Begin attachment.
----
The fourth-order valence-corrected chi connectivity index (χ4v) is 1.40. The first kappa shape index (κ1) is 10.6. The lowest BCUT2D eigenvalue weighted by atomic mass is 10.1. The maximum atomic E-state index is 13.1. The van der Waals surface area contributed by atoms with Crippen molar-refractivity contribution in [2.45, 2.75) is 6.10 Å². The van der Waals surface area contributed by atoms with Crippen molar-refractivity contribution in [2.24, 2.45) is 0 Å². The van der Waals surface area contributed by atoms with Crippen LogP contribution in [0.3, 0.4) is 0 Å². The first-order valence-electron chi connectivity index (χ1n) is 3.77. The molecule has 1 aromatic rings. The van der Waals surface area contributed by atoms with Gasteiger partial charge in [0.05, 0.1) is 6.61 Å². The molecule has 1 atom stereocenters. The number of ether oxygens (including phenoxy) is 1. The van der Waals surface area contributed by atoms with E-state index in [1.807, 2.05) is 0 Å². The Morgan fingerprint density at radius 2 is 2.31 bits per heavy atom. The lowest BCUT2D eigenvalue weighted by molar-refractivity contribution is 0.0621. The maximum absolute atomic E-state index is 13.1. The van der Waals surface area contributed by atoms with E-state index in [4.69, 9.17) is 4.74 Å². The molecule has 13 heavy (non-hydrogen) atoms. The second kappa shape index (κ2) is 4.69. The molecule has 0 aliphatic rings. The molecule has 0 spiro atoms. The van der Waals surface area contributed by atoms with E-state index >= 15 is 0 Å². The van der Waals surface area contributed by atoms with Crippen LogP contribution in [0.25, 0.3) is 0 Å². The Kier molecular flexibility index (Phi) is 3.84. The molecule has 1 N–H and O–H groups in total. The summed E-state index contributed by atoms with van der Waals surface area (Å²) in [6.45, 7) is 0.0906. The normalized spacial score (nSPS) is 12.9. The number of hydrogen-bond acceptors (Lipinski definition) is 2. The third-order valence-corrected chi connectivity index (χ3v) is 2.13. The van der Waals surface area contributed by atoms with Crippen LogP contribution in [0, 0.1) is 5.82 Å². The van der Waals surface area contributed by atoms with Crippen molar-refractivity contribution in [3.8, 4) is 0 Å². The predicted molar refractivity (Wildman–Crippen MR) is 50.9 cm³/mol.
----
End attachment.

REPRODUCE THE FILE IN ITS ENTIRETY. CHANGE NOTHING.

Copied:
The fourth-order valence-corrected chi connectivity index (χ4v) is 1.40. The first kappa shape index (κ1) is 10.6. The lowest BCUT2D eigenvalue weighted by atomic mass is 10.1. The maximum atomic E-state index is 13.1. The van der Waals surface area contributed by atoms with Crippen molar-refractivity contribution in [2.45, 2.75) is 6.10 Å². The van der Waals surface area contributed by atoms with Crippen molar-refractivity contribution in [2.24, 2.45) is 0 Å². The van der Waals surface area contributed by atoms with Crippen LogP contribution in [0.3, 0.4) is 0 Å². The first-order valence-electron chi connectivity index (χ1n) is 3.77. The molecule has 1 aromatic rings. The van der Waals surface area contributed by atoms with Gasteiger partial charge in [0.05, 0.1) is 6.61 Å². The molecule has 1 atom stereocenters. The number of ether oxygens (including phenoxy) is 1. The van der Waals surface area contributed by atoms with E-state index in [1.807, 2.05) is 0 Å². The Morgan fingerprint density at radius 2 is 2.31 bits per heavy atom. The lowest BCUT2D eigenvalue weighted by molar-refractivity contribution is 0.0621. The maximum absolute atomic E-state index is 13.1. The van der Waals surface area contributed by atoms with E-state index in [4.69, 9.17) is 4.74 Å². The molecule has 13 heavy (non-hydrogen) atoms. The second kappa shape index (κ2) is 4.69. The molecule has 0 aliphatic rings. The molecule has 0 spiro atoms. The van der Waals surface area contributed by atoms with E-state index >= 15 is 0 Å². The van der Waals surface area contributed by atoms with Crippen LogP contribution in [0.25, 0.3) is 0 Å². The Kier molecular flexibility index (Phi) is 3.84. The molecule has 1 N–H and O–H groups in total. The summed E-state index contributed by atoms with van der Waals surface area (Å²) in [6.45, 7) is 0.0906. The normalized spacial score (nSPS) is 12.9. The number of hydrogen-bond acceptors (Lipinski definition) is 2. The third-order valence-corrected chi connectivity index (χ3v) is 2.13. The van der Waals surface area contributed by atoms with Crippen LogP contribution in [0, 0.1) is 5.82 Å². The van der Waals surface area contributed by atoms with Crippen molar-refractivity contribution in [3.8, 4) is 0 Å². The predicted molar refractivity (Wildman–Crippen MR) is 50.9 cm³/mol.